The MAX3420E is a USB full-speed (12Mbps) peripheral controller with a built-in transceiver and a USB serial interface engine (SIE) that handles the low-level USB signaling details.
No. The MAX3420E is designed to interface easily to any microprocessor, DSP, or ASIC. This makes it possible to add USB to any system without switching processors or tool sets.
The MAX3420E is available in two packages. The 32-pin TQFP (7mm x 7mm body size) is good for prototyping and short production runs because it has package leads. The 24-pin TQFN package (5mm x 5mm body size, pads underneath the package) is ideal for high-volume compact devices.
The MAX3420E supports USB full-speed (12Mbps) operation as a peripheral.
The MAX3420E is compliant with the USB 2.0 specification as it applies to full-speed operation.
The MAX3420E contains four endpoints:
With these endpoints, it is possible to build USB peripherals that support popular USB class drivers, such as a Human Interface Device (HID), Mass Storage, Picture Transfer Protocol (PTP), and Printer.
ISOCHRONOUS transfers require fast interfaces and large buffers, neither of which is consistent with the MAX3420E design goals (a low-cost part with an SPI interface that can run at any speed). Most applications that seem to require ISOCHRONOUS bandwidth can actually be handled with BULK or INTERRUPT transfers. This is because most of the ISOCHRONOUS bandwidth available to a USB device in a system is also typically available for BULK/INT transfers.
Absolutely. In fact, the MAX3420E has features specifically intended to support self-powered applications. For example, in a self-powered application the peripheral needs to know when the device is plugged into a powered USB port. The MAX3420E's VBCOMP (VBUScomparator) pin is connected to VBUS, and routed to an internal comparator that provides an interrupt request at plug-in (VBUSIRQ) and another interrupt request at disconnect (NOVBUSIRQ). As another example for the MAX3420E, a bit called VBGATE (VBUS gate) can be set to automatically disconnect the D+ pullup resistor whenever VBUS is detected to be off. This is a required USB specification.
Yes. In a bus-powered application, a 3.3V voltage regulator is connected to the USB connector's VBUS pin. Whenever the peripheral is plugged into USB, the chip and the SPI master driving it are powered. So there is no need to connect the MAX3420's VBCOMP pin to VBUS. In this case, the VBCOMP input can be used as an extra general-purpose input. Care must be taken to ensure that input signals to this pin meet the threshold requirements noted in the MAX3420 Electrical Characteristics table.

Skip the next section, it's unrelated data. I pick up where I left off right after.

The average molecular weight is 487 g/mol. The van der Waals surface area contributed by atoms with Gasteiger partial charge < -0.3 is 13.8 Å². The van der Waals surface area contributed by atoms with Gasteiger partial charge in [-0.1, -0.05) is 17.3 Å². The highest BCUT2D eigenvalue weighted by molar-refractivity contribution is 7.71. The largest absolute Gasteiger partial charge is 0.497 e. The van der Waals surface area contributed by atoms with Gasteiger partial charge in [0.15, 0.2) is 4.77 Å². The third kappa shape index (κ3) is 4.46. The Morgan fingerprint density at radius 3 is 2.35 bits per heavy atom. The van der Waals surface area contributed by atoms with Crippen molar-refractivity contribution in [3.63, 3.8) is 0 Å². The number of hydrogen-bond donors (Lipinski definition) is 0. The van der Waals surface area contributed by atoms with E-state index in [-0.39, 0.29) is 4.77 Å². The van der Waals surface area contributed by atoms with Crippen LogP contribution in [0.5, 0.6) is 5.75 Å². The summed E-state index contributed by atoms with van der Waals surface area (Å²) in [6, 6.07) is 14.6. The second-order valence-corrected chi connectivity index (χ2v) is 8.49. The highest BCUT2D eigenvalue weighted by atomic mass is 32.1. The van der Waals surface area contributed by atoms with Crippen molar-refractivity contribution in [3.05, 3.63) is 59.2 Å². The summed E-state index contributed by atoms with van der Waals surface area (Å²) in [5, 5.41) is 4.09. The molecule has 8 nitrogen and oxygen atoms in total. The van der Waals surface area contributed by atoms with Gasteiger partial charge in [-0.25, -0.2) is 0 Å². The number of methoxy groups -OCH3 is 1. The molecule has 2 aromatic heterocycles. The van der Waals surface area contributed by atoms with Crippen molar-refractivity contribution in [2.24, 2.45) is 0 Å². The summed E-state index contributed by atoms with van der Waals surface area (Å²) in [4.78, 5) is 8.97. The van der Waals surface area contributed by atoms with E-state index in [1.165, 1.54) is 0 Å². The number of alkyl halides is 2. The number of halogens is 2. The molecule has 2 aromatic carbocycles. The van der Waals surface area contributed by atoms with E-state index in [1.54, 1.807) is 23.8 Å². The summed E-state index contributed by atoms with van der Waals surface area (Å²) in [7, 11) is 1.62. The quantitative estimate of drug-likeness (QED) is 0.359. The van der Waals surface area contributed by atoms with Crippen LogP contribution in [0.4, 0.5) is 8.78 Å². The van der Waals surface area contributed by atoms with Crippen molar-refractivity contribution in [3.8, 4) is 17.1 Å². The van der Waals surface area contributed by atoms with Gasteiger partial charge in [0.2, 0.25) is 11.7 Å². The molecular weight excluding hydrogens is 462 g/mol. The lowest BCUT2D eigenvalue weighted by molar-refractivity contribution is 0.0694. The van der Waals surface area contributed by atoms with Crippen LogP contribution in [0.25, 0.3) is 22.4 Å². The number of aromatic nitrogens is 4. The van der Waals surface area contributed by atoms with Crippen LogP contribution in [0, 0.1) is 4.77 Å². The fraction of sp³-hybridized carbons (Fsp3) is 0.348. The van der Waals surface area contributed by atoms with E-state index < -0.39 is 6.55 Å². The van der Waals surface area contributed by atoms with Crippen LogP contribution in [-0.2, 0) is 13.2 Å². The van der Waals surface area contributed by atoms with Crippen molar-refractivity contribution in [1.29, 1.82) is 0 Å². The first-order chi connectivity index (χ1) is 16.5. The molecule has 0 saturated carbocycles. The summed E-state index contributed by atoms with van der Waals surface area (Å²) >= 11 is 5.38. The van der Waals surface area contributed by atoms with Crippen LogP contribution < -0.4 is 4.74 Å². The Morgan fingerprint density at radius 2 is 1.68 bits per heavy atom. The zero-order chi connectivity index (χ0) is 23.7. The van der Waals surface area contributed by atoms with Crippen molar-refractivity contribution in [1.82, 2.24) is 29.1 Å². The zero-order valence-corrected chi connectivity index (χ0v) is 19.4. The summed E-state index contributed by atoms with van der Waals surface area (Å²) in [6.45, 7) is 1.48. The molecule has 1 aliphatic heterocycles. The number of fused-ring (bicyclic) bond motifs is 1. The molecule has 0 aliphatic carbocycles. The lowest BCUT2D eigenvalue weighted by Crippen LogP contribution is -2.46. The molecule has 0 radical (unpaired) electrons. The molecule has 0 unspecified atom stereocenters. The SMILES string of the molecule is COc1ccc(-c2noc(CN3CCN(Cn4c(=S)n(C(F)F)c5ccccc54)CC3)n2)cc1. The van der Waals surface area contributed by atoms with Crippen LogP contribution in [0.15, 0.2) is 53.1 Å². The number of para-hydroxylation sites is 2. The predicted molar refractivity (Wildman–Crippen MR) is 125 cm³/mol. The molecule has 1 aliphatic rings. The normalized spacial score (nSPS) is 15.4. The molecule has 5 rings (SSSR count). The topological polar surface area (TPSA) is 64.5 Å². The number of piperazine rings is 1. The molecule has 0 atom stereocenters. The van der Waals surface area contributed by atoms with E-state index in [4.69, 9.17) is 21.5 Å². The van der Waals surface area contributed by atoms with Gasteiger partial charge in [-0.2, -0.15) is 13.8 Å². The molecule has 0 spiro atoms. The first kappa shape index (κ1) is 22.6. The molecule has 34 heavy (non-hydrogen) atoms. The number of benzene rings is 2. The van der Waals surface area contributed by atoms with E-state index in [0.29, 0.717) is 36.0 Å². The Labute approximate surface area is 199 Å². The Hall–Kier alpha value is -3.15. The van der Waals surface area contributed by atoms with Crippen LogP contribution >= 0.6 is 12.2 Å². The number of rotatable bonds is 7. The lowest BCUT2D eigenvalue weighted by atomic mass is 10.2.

The MAX3420E requires a VCC supply of 3.3V. Bus-powered peripherals need a 3.3V regulator to convert the power available on the VBUSpin (4.4V to 5.25V) to 3.3V. In addition, the MAX3420E requires an external crystal (parallel resonant, 12MHz ±0.25%) with load capacitors from each pin to ground, and two series resistors (33Ω, 1%) between the D+/D- outputs, and the USB "B" connector.
The MAX6349TL is ideal. It supplies 150mA at 3.3V, and contains a power-on-reset (POR) circuit which can be connected directly to the MAX3420E RES# pin. A good external POR circuit is important to have in a hot-plugged design such as a USB peripheral.
The MAX3420E has a switchable internal 1500Ω pullup resistor between its D+ pin and VCC. The CONNECT bit operates this switch. This switch allows a bus- powered peripheral to delay connection to USB until it finishes initialization. It also allows a self-powered peripheral to remove VCC from the pullup resistor in the absence of VBUS, as required by the USB Specification.
The microprocessor connects to the MAX3420E by implementing an SPI master, using 3, 4, or 5 wires. Some microcontrollers include hardware SPI, but many do not. In this latter case, it is easy to implement an SPI master by bit-banging general-purpose IO pins.
The minimum SPI interface consists of three wires: SS# (Slave Select), SCLK (Serial Clock), and MISO (configured for bidirectional MISO/MOSI data). Since this interface does not use the INT pin, the controlling microprocessor would need to poll two interrupt-request registers to determine when the MAX3420E requires service.
By setting a control bit (FDUPSPI, full-duplex SPI), the MOSI and MISO data appear on separate pins, providing a 4-wire interface. Finally, an INT (interrupt out) pin can be connected to a processor's interrupt system.
The SPI mode is usually expressed in the form (x,y) where one variable is the clock polarity, CPOL, and the other is the clock phase, CPHA. The MAX3420E operates in modes (0,0) or (1,1) without requiring a mode bit. The only difference between these modes is the inactive SCLK level: low for (0,0), high for (1,1). There are two basic requirements for running the MAX3420E SPI interface: